Namibia and its People

Namibia and its People

The Republic of Namibia is found in the southwestern region of the African continent. Its borders are defined by the Atlantic Ocean in the west, while its land borders comprise of Angola and Zambia in the north and northeast, Botswana to the east with South Africa forming part of the southeastern border and covering the whole of the southern border along the Orange River. Interestingly the northeastern border to Botswana, Zambia and Zimbabwe is known as the African Quadripoint where the Chobe River joins the Zambezi River on its long journey towards the Indian Ocean on the eastern side of southern Africa.


The southwestern regions of the African continent were inhabited since prehistoric times by the San tribes. Simply referred to as “Bushmen” in the past, these people had a rich culture, with natural history as well as rock art bearing witness of these people.

The migration of the Namaqua people leaving the South African territories and settling in the south, combined with the migration of the Bantu people coming from Central Africa during the 14th century, saw an integration of formation of further tribes in this corner of Africa.

Thus in Namibia today, we still find the San people speaking the Khoisan language dialects, but we also find the Oshiwambo (or Owambo), Kavango, OtjiHerero (or Herero) and the Ovahimba, Nama (speaking Khoekhoegowab, which is very similar to the Khoisan languages) and Damara, Tswana, siLozi (often referred to as Caprivians), Rehoboth Baster, Coloureds and Europeans (Afrikaans, English, German and many others). Many of these folk are still divided as different clans or tribes, but generally you will find that the above collective descriptions refer to a related language group.

Tourismus Namibia Namibia and It's People

The Nama-Herero War broke out in 1880 and with one calling for assistance by the German Empire’s colonial forces – generally known as Schutztruppe – against the other, the colonial power ended up declaring the status quo as regards aerial rights. While the Portuguese seafarers Diogo Cão (in 1485) and Bartolomeu Dias (in 1486) had landed on this part of the African soil, it still took until the 19th century for Europeans to start exploring southwestern Africa. Initially these were mostly German or Swedish missionaries, but also the Dorsland Trekkers, who crossed the eastern parts of the country on their way to Angola. Some of them settled here and others returned much later, when told to leave southern Angola by the Portuguese colonial power there.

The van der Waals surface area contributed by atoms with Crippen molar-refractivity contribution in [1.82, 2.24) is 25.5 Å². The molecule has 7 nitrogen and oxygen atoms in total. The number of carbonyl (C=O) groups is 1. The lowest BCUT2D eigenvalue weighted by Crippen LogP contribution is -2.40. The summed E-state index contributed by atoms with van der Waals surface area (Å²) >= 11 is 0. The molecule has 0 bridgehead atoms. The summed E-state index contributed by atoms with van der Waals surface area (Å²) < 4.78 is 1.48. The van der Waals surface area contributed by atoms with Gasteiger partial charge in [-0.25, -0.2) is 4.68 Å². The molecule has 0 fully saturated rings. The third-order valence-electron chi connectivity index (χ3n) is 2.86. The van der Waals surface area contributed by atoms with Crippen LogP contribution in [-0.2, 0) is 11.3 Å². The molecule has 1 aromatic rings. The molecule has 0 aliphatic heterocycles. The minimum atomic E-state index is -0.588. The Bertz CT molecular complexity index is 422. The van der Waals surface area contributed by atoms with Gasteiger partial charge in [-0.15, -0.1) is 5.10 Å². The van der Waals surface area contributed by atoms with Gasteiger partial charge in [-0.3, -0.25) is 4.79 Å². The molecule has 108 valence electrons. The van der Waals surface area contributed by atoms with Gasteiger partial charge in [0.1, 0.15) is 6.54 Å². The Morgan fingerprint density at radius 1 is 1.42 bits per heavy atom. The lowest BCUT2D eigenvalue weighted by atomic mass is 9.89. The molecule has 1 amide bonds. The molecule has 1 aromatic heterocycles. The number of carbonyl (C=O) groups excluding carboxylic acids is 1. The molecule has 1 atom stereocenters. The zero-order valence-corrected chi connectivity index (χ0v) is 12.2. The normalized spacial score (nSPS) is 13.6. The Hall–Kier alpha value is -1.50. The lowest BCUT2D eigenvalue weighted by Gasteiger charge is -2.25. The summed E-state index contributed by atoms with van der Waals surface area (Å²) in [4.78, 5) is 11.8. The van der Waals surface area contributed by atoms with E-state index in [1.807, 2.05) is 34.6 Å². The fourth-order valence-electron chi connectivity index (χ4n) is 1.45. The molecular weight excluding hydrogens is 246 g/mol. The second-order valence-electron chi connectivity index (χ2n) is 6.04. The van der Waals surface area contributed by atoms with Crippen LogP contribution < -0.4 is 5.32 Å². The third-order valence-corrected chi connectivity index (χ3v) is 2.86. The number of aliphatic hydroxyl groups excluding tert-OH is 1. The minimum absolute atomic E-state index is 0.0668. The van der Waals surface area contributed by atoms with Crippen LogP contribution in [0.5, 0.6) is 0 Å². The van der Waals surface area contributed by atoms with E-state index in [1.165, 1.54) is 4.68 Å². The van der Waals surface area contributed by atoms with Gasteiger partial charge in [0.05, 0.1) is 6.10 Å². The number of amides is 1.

Namibia became a German colony in 1884 under Otto von Bismarck and was known as Deutsch-Südwestafrika (German South West Africa). This however excluded Walvis Bay and surrounds, which remained part of British South Africa.

It was during the years of 1904 to 1907 that the Herero and the Nama took up arms against the colonial power. This led to the still unsolved genocide that sees the Namibian and German governments having reached principal agreement on how this past injustice can be repaired, but many Herero and Nama folk continue to reject a deal that was not directly negotiated by themselves.

4 000 German soldiers surrendered to the South African troops under General Louis Botha on 9th July 1915. That was the end of Namibia’s direct involvement in the Great War and at the end of the war, Namibia was awarded to South Africa as a mandate under the Treaty of Versailles. South West Africa was governed by South Africa until independence on the 21st March 1990. During this rule al non-white people were essentially confined to so-called homelands, especially after the apartheid rule became effective.

Namibia gained its independence on 21 March 1990 after its first free and fair election at the end of 1989. The SWAPO-party has since ruled i Namibia as governing party. This was the result of continued border wars and a bush war that led to international pressure, which saw a UN-supervised election process


Namibia has a population of more than 2.5 million people spread over 825 615 square kilometers, making it the most scarcely populated country in Africa. The country is regarded as a stable multi-party parliamentary democracy. Agriculture, tourism and the mining industry are the mainstays of the economy. Namibia is best known for the Namib Desert and in the process it seems to be forgotten that the largest part of the country forms part of the Kalahari basin, with the Kalahari semi-desert becoming more visually evident in the southeastern part of the country.

Finding themselves mostly stuck between the Namib Desert and the Kalahari, Namibia’s people have learnt to survive under harsh circumstances with very low rainfall in the south and better downpours registered in the northeast.

The Nama population is found primarily in the south, while the Herero regard most of the central plains and the east as their traditional settlement areas – the Tswana people are an overflow of the People from Botswana in the east. The Damara folk are found in the central west and the Ovahimba claim the Kaokoveld as their home. The area above Etosha pan has always been home to the Owambo tribes while the Kavango people derive their name mostly from the Okavango River in which vicinity they reside. Finally the Lozi are found in what was previously known as the Caprivi Strip – in the meantime renamed as Zambezi Region.

Constitution protects environment

Namibia is one of few countries in the world to specifically address conservation and protection of natural resources in its constitution. Article 95 states: “The State shall actively promote and maintain the welfare of the people by adopting international policies aimed at the following: maintenance of ecosystems, essential ecological processes, and biological diversity of Namibia, and utilization of living natural resources on a sustainable basis for the benefit of all Namibians, both present and future."